We have studied hash tables in several previous exercises, most of them of the “chaining” variety, where collisions are resolved by inserting each item in a linked list in the bucket to which it hashes. Today’s exercise looks at two different varieties of hash tables that use “open addressing,” in which all keys are stored in the buckets themselves, one key per bucket, with collisions resolved by moving them to a different bucket. We studied one type of open addressing in the exercise on cuckoo hashing, today we will see two others: linear probing and double hashing. Our hash tables consist of M memory addresses that hold N keys (or key/value pairs). Obviously, N must be less than M, and the load factor NM is critical to the performance of the algorithm; if the table becomes too loaded, search times increase dramatically. Open address hash tables work best when N can be predicted with some reliability, so an appropriate M can be chosen.

The linear probing algorithm hashes the key onto the range 0 .. M−1 and looks first in the indicated bucket. If the key is there, it is returned. If the bucket is empty, the key is not present in the table. If the bucket is non-empty, but the key doesn’t match, the search goes to the next bucket in order, wrapping around at the end of the table. Double hashing is similar, except that a second hash function determines the increment between probes. When double hashing, we must arrange that the increment is non-zero (otherwise the search will never visit any bucket except the first) and is co-prime to M (otherwise some buckets will never be visited), which is most easily arranged by making M prime.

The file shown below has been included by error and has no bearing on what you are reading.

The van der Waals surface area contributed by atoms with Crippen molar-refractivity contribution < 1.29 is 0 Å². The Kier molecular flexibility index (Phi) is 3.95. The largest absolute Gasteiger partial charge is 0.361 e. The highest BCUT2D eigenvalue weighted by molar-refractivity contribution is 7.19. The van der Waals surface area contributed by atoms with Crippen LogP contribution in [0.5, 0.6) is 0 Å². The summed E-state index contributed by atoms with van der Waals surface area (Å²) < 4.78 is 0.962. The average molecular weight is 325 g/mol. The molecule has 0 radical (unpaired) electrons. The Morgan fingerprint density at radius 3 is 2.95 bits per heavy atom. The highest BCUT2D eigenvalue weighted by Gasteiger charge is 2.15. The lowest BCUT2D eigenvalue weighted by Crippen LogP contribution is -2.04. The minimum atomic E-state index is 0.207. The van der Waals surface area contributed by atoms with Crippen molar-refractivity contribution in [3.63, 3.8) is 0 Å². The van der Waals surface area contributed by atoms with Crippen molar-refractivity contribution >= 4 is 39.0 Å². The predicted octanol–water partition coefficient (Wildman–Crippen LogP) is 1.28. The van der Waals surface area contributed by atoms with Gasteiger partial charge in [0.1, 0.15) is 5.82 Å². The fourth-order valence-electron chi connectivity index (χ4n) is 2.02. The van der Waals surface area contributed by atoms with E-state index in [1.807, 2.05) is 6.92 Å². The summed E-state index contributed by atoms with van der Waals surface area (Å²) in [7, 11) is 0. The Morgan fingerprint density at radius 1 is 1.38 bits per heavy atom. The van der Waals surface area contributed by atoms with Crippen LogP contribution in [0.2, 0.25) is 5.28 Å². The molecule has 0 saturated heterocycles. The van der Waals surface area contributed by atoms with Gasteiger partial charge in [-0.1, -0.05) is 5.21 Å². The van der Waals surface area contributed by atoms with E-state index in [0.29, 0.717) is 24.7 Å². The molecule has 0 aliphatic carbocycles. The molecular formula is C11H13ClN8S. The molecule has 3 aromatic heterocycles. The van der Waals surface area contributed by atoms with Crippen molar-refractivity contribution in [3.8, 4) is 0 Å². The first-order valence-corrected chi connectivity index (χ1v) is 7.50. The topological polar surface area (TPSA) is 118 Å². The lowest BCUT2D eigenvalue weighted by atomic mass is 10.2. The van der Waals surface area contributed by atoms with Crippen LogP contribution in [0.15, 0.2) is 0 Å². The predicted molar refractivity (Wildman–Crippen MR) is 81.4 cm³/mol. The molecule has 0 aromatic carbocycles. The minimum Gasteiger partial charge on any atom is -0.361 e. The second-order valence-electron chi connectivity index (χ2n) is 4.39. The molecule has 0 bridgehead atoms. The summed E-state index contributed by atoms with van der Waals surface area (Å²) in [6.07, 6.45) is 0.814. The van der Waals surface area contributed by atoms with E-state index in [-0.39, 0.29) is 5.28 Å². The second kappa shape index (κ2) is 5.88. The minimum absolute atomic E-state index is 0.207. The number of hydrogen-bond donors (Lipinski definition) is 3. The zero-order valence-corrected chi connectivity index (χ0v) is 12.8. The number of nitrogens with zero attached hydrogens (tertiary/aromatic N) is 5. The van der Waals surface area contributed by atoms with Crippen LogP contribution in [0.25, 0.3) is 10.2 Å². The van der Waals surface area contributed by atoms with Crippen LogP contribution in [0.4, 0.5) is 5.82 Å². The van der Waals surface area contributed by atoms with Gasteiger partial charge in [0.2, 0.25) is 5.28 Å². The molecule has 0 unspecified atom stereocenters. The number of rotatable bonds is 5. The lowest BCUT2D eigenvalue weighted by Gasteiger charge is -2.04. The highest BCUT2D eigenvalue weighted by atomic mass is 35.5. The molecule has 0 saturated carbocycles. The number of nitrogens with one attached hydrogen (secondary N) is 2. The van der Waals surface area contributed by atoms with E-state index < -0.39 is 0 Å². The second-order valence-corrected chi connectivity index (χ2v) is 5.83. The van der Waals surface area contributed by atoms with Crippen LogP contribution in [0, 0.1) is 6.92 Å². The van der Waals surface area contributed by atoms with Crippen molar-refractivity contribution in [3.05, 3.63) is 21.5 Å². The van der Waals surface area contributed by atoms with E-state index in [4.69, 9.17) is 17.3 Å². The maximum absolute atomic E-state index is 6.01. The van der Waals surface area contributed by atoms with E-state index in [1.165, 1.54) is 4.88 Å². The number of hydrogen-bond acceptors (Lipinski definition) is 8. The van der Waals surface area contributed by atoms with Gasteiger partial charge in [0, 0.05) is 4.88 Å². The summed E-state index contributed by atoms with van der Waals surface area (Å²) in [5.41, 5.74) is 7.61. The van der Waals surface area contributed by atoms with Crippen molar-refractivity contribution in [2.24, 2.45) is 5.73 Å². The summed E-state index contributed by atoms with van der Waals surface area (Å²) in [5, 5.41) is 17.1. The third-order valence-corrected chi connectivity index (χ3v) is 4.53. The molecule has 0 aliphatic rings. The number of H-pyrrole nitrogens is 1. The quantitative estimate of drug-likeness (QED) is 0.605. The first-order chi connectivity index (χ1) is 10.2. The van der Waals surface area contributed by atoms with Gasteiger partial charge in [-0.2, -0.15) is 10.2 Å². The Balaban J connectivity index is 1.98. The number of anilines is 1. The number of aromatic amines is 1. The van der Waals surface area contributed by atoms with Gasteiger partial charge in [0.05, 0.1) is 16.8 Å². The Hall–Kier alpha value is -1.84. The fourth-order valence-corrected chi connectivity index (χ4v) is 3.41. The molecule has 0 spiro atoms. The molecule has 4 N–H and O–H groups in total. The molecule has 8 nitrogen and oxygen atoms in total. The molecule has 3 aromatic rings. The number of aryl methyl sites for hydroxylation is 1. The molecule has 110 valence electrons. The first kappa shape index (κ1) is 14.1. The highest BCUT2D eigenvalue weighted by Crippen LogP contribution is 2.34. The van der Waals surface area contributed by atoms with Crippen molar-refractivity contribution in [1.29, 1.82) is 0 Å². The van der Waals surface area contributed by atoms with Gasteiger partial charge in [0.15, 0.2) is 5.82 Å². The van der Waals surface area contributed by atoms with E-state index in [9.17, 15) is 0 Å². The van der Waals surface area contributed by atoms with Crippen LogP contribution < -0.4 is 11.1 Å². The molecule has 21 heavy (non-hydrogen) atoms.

Deletions require some care. We can’t just mark a bucket available when its key is deleted, because subsequent searches will miss keys that are beyond the newly-empty bucket. Instead, we mark the bucket with a special value showing that it is deleted, and consider that bucket to be non-empty but with a key that never matches.

Your task is to implement hash tables using linear probing and double hashing. When you are finished, you are welcome to read or run a suggested solution, or to post your own solution or discuss the exercise in the comments below.


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